“Bison are easier to care for than cattle in terms of daily management, because they do not require assistance,” Miller explained. “When they are having babies, they stay away from you. There is no assisting them. They are calving on their own, which is a big plus.”
Fences can be a problem with buffalo, as they can charge through just about anything. However, Miller has found a pretty simple solution to this challenge. “Just keep them happy to keep them in. If they want out of anything, they will get out. I’ve seen them jump 6-foot fences flat footed. As long as you don’t pressure them, and they are happy with feed, they are less likely to eat across the fence. If they decide they want out, you can’t stop them,” Miller said.
Miller has his buffalo processed at Double J Meats in Pierce, CO. The whole carcasses are then transported to Rocky Mountain Natural Meats in Denver, CO, where they are fabricated. “They are the largest processor of bison in the country,” said Miller.
His product goes out to stores such as Whole Foods, King Soopers and Safeway, just to name a few. He finishes 2,500-3,000 head per year, which includes animals he buys and finishes.
Marketing bison products
Another producer who brought bison to the sale belonged to NebraskaBison.com, which operates out of Adams, NE. The ranch runs 500 cows, where they finish calves and sell meat to Rocky Mountain chefs, retail stores and online buyers.
The ranch was started in 1995, when owner Randy Miller bought 20 heifer calves from Custer State Park in South Dakota. He had them shipped to his ranch, and the herd grew from there.
At first, Randy Miller was in the bison business as a hobby. However, as word spread, he began to find there was a growing demand for all-natural bison.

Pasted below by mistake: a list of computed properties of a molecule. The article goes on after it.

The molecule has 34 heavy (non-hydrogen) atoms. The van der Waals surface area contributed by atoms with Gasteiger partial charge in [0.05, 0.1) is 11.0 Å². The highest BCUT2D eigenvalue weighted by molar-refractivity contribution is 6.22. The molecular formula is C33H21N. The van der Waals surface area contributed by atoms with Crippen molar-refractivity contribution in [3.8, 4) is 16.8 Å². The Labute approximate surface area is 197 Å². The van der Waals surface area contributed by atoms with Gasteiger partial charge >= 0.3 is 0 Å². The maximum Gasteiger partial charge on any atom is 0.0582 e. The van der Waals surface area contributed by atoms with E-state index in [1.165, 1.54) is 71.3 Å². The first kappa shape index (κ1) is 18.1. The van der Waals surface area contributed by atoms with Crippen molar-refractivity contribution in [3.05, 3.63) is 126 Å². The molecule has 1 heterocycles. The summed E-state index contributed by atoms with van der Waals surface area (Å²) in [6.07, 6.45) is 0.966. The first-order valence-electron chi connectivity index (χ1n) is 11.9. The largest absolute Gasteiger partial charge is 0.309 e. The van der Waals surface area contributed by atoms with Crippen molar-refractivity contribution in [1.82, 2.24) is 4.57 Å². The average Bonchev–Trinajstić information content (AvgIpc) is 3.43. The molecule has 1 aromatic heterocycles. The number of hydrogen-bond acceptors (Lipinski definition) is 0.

The mission of the company reflects their personal attitude towards producing a quality program.
At NebraskaBison.com, their mission is to provide customers with the highest quality bison meat available. They believe in order to create this high quality product, there bison need to be raised and processed under a strict principle.
This principle is three-fold.
• Bison will always be grass fed and natural grain finished without the use of fillers, hormones, antibiotics or artificial ingredients.
• Bison will always be humanely treated and processed with the utmost respect.
• Bison meat is always dry aged, a process that is rarely used today. The dry aging process is what gives the bison meat the tender, juicy and exceptional flavor that customers expect from NebraskaBison.com.
Those in the bison industry are excited for the future of the industry. It has grown substantially the last few years, and continues to grow.
“The future if definitely bright. Bison meat prices have climbed to historic high levels, and those dollars are flowing directly back to producers. New markets are emerging every day as more people incorporate bison as a regular part of their diet,” according to Carter.